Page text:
Consistent sleep is food and rest for the body. It’s a chance for the brain to reconnect and send the proper signals to the right organs. Some of the sleep problems found among diabetics include waking during the night because of thirst, restless leg syndrome and sleep apnea—which causes fatty deposits around the back of the throat and low blood sugar which can awaken you because of the sweaty, shaky feeling those symptoms bring. Even being severely sleep deprived as in my case, is proven to lead to pre-diabetes.
WebMD quotes Dr. Mark Mahowald as saying the body’s reaction to sleep loss resembles insulin resistance—which is a precursor to diabetes. Mahowald is the director of the Minnesota Regional Sleep Disorders Center.
For years—blame it on menopause or job related anxiety—I rarely slept more than three hours each night. I learned to function on autopilot, barely escaping falling asleep at my computer or at traffic lights. I ate without pattern, at all hours. After only a handful of sleeping hours, I was awake for the rest of the night. Sometimes because I was so tired, I would skip meals, which probably drove my pancreas crazy, not knowing when or if I would ingest the proper daily load of glucose to fuel my body’s cells.
My doctor’s aggressive approach to my diagnosis has given me a new attitude about my health. Until I attended prescribed diabetes education classes, I had no idea so many food items contained such high levels of carbs and sugar. I have become a consistent observer of boxed, bottled, bagged and carton labels. That means carefully watching the 60 carbs I eat at every meal (because of my high metabolism rate, I am allowed more than the recommended 45 carb count for women), eating small, protein-filled snacks during the day and one before bed. I have changed my diet from white potatoes to yams, white rice and pasta to brown. My greatest challenge is getting enough protein and hydration. I work hard to get in my regimen at least 30 minutes of cardio exercise (wakes up the sluggish pancreas), 3 times each week and daily blood sugar checks make sure my levels stay within healthy guidelines. So far, after four years beyond diagnosis, I am still not taking any diabetes medication.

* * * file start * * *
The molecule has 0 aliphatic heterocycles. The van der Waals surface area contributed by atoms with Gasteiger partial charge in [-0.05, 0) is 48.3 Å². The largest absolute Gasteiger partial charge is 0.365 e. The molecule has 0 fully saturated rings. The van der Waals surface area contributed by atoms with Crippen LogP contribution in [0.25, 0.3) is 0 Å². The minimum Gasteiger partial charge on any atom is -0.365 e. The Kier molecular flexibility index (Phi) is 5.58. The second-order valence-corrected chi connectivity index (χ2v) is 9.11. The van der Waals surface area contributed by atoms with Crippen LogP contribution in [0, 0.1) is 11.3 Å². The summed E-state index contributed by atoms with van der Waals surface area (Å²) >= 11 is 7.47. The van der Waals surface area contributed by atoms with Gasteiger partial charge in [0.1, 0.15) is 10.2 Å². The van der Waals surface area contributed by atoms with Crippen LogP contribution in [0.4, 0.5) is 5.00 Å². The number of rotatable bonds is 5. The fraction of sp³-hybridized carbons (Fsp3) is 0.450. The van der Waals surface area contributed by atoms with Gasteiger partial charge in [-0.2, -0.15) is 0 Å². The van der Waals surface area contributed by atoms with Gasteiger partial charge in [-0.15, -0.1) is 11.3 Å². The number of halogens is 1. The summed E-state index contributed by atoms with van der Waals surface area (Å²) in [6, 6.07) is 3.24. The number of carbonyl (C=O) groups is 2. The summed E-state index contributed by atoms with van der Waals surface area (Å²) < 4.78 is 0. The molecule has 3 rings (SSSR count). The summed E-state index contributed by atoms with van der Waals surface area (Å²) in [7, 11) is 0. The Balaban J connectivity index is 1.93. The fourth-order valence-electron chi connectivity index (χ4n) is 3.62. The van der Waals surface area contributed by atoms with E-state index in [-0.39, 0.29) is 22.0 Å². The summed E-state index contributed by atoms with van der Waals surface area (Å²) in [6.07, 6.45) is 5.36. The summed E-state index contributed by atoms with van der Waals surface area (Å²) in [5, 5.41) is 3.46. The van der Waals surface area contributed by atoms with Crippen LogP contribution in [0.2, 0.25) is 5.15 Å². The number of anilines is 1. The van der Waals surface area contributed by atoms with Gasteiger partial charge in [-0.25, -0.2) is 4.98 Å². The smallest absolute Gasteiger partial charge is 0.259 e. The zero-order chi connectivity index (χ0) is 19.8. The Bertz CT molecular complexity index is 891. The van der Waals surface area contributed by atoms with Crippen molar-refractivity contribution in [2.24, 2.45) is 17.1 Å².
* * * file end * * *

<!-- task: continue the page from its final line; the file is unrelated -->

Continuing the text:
Here are some symptoms of Type 2 diabetes: Fatigue, consistent hunger, intense thirst, slow healing wounds, rapid, unexplained weight loss.
Using a blood glucose meter, it is the goal of all diabetics to self-monitor and maintain consistent, blood sugar levels. The readings give you an idea of how the combination of food, physical activity and medicine is working. Keeping those numbers under control is work, but the objective is attainable.
Be well,

For more information, please visit

Marsha Bonhart is a veteran television news anchor and health reporter who feels it is her mission to help you stay healthy. She says she battles her seriously addicted craving for salty potato chips. Reach her at